The new version of Cubasis supports Audiobus, and it does so with a really great implementation of it. If you open Audiobus and launch Cubasis, any apps that are inputs automatically get Audio tracks assigned for quick recording into a project. I even added an insert effect and took it out, and it dynamically reassigned and named the tracks for me. You can also use Cubasis as an output, but it doesn’t look and it looks like it can be an output and input at the same time.
The one thing that makes the Audiobus experience bittersweet though is the fact that there doesn’t appear to be clock sync in Cubasis, meaning that if you are going to be sequencing other synthesizers, drum machines, or playing them into Cubasis that you will probably be editing the Audio to remove unwanted space, where if clock sync was there it would sync on start for you, and make sure that all of your clock based parameters on the other apps were correct.
Import / Export options
Cubasis comes with a nice set of import and export options. In the media browser you can use the share button to export your project view email, dropbox, or zip. Audio files can be emailed, dropboxed, opened with other apps, audio copied, or sent to SoundCloud. Wow. You can also export your projects and import them in Cubase on the desktop, which I didn’t get to try out since I don’t own the latest version of Cubase. You can import audio via Audiocopy and Paste or iTunes library import. Steinberg really covered all their bases in this department!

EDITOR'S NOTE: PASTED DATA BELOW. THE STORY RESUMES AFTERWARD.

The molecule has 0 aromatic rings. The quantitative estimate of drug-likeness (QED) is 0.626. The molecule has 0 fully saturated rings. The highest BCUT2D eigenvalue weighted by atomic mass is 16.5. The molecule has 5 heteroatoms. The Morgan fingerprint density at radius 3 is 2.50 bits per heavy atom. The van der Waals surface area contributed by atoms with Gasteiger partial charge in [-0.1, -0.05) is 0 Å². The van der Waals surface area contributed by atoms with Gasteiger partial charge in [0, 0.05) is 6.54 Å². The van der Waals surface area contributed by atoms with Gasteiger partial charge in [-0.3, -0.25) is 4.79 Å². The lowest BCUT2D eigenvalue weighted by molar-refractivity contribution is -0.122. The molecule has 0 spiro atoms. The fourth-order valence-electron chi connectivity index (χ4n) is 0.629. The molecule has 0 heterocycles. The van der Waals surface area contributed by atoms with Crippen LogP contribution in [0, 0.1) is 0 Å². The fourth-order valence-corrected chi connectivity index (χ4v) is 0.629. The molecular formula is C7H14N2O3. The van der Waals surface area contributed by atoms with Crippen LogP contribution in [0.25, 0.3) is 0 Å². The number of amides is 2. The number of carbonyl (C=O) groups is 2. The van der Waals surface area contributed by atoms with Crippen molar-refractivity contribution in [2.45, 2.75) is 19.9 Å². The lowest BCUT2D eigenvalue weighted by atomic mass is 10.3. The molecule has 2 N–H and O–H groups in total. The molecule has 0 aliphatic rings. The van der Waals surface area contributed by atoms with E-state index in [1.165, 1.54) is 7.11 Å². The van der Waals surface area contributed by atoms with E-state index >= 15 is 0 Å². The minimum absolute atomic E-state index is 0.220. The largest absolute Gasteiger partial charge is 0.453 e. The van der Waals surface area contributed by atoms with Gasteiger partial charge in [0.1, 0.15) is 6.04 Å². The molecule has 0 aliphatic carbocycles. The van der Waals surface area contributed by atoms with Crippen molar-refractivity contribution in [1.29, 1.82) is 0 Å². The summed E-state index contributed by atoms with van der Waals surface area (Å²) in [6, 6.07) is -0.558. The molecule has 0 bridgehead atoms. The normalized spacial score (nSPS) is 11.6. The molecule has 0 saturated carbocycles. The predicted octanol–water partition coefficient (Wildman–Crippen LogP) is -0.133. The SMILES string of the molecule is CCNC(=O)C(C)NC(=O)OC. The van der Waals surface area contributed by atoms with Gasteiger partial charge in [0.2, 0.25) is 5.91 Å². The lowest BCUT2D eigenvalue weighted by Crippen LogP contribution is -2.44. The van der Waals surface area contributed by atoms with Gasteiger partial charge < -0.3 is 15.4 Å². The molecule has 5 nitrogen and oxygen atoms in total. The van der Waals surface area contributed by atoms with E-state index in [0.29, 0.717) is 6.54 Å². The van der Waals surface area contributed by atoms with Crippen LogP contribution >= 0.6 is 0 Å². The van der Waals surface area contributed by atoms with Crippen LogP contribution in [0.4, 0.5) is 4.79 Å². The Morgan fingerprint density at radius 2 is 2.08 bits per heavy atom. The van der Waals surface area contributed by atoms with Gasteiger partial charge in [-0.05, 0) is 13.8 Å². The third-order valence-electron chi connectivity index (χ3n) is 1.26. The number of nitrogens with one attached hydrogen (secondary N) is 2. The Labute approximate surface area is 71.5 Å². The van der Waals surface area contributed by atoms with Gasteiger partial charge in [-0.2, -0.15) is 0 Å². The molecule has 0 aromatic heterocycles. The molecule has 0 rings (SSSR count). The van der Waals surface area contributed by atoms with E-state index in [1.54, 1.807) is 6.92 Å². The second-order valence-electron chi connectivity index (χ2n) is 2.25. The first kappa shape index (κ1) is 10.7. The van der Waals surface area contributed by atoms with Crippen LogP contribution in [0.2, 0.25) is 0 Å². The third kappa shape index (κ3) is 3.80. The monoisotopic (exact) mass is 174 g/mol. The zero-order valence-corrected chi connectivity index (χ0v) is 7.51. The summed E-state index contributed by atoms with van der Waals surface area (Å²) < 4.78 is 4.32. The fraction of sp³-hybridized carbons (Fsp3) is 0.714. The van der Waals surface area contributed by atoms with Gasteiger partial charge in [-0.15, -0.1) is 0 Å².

Overall Cubasis is a really nicely polished product, but is missing some essential features. It could be so great, and the best all around sequencer on iPad if Steinberg decides to implement these.
June 5th, 2012
Triqtraq- Jam Sequencer is a new app from Zaplin Music for iPhone and iPod Touch. Just as it’s name describes it is a sequencer that blurs the lines of instrument and sequencer. It is a 4 track sequencer that is set up like 4 individual drum machine tracks. The beauty of the app is the simplicity that it offers, enticing you to start jamming and experimenting to make the patterns.
On the main screen you are greeted by 4 colored circles with the letters A,B,C, and D in them, these are the tracks, and a grid of your 16 pattern slots in the center. If you touch one of the letters the view changes to 8 drum machine like pads to touch, and a sequencer on the top that shows you 1 bar at a time. The app is automatically armed for recording, and tapping the play button and touching the pads will start placing note events in the sequencer.
You can also use step edit mode to manually place notes on the sequencer, one extremely nice feature with this is, if you drag on the sequencer you get a grey selection area, if you place a note, it will jump ahead one 8th note past the selection, this makes for really quick editing for repetitive patterns.
Each track has 2 effects on it, Filter and Delay, which you can edit quickly on the fly as well, and it picks up the automation and shows it well in the sequencer. The delay is set up like a send effect, with settings for the delay being global. Each track also has Pan, Pitch, Level, and Decay settings.